Can We Please Stop Protecting Kids From Themselves and Ourselves from Lawsuits?
Madeline Levine’s thoughtful and true piece in the New York Timesabout raising successful children hit home hard today…and made me late for a meeting.
Levine thoughtful suggests that we let kids make mistakes and learn by falling down, rather than creating overly protective environments. Writes Levine:
“HANGING back and allowing children to make mistakes is one of the greatest challenges of parenting. It’s easier when they’re young — tolerating a stumbling toddler is far different from allowing a preteenager to meet her friends at the mall. The potential mistakes carry greater risks, and part of being a parent is minimizing risk for our children.
What kinds of risks should we tolerate? If there’s a predator loose in the neighborhood, your daughter doesn’t get to go to the mall. But under normal circumstances an 11-year-old girl is quite capable of taking care of herself for a few hours in the company of her friends. She may forget a package, overpay for an item or forget that she was supposed to call home at noon. Mastery of the world is an expanding geography for our kids, for toddlers, it’s the backyard; for preteens, the neighborhood, for teens the wider world. But it is in the small daily risks — the taller slide, the bike ride around the block, the invitation extended to a new classmate — that growth takes place. In this gray area of just beyond the comfortable is where resilience is born.”
This morning I dropped my kids off at Day Camp for Day 5 of their American day camp experience. My wife is away at a wedding so I got my first taste of camp drop off in New Jersey this summer. I was happy just to get the kids fed, dressed and out of the house, with bathing suits and brown bag lunches in tow and get to camp on time! When I proudly walked my 3 year old daughter into her tots camp on time, the loving counselor looked at me and said, “No open toe shoes in camp.”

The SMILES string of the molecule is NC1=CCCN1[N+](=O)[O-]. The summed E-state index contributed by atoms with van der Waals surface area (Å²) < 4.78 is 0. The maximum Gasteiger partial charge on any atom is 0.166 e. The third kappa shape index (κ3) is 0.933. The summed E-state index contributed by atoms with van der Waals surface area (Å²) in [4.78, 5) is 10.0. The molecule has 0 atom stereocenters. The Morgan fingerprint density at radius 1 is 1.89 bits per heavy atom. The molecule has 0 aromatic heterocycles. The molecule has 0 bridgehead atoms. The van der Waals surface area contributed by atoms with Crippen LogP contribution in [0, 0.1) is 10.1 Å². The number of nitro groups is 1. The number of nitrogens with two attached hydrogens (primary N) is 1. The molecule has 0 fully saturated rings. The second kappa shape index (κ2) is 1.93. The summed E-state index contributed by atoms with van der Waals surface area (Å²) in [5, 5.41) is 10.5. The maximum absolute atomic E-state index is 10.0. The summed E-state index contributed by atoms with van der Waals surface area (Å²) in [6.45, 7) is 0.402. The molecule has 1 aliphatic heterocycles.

I must have looked at her with a puzzled look because I really did not understand what she was saying. You know, us folks coming from Israel are kind of used to walking around in open toe sandals. We hike in open toe sandals, we walk the streets in them and some even go to synagogue in them.
She said, “We do not allow open toe shoes in camp.” I simply retorted: “Why?”
“Do you know how many bees there are on the way to the pool?” I was thinking, Bees fly, what does that have to do with open-toe shoes so I said, “yeah…” She kept going, “We have lots of wood chips in playground and other stuff that can get it kids toes.” At this point, I am thinking to myself “you know, I need to try to remember if we have bees and wood chips in Israel because that must be really dangerous.” Dutifully, I drove back home, got my daughter’s sneakers and drove them back to the camp, missing my train into the city.
On that drive, I dwelled on why I had never thought of not letting my kids wear sandals. After all, those bees and wood chips are pretty dangerous! Then it struck me. In Israel we have less protective parents and less litigious lawyers. We entrust our kids with lots of responsibility at a young age because, come hell or high water, at age 18 or 19 they are going to the army and getting a lot of responsibility and a gun. We let them run camps for disadvantaged kids at 16and there is not much regulatory oversight. We let them fall and fail because there is no choice. They get splinters and pull them out and if they get stung by a bee because they can’t fly like a butterfly, well they don’t go back to that spot the next time. But they sure as hell do not take off their sandals and the lawyers leave them and camp counselors alone when they get a splinter.
More important than anything however, is how we act. Are we true to ourselves and to our children. Do we react appropriately to them and carry ourselves appropriately. Do we learn from our mistakes or do we repeat them? Do we treat others like we would like to be treated or do cut a corner? Do we pursue self-fulfillment or fulfill others wishes? Do we spend quality time with our children so we can be bear them when they make mistakes? Parenting is hard work and a constant learning process. It requires consistency and deft application of standards. Levine finishes beautifully:
“Parents also have to be clear about their own values. Children watch us closely. If you want your children to be able to stand up for their values, you have to do the same.”
As I finish this post, I am going to give my kids a bath and some dinner…in my bare feet (I do not own sandals).
[Originally published on 6th August 2012 by MIchael Eisenberg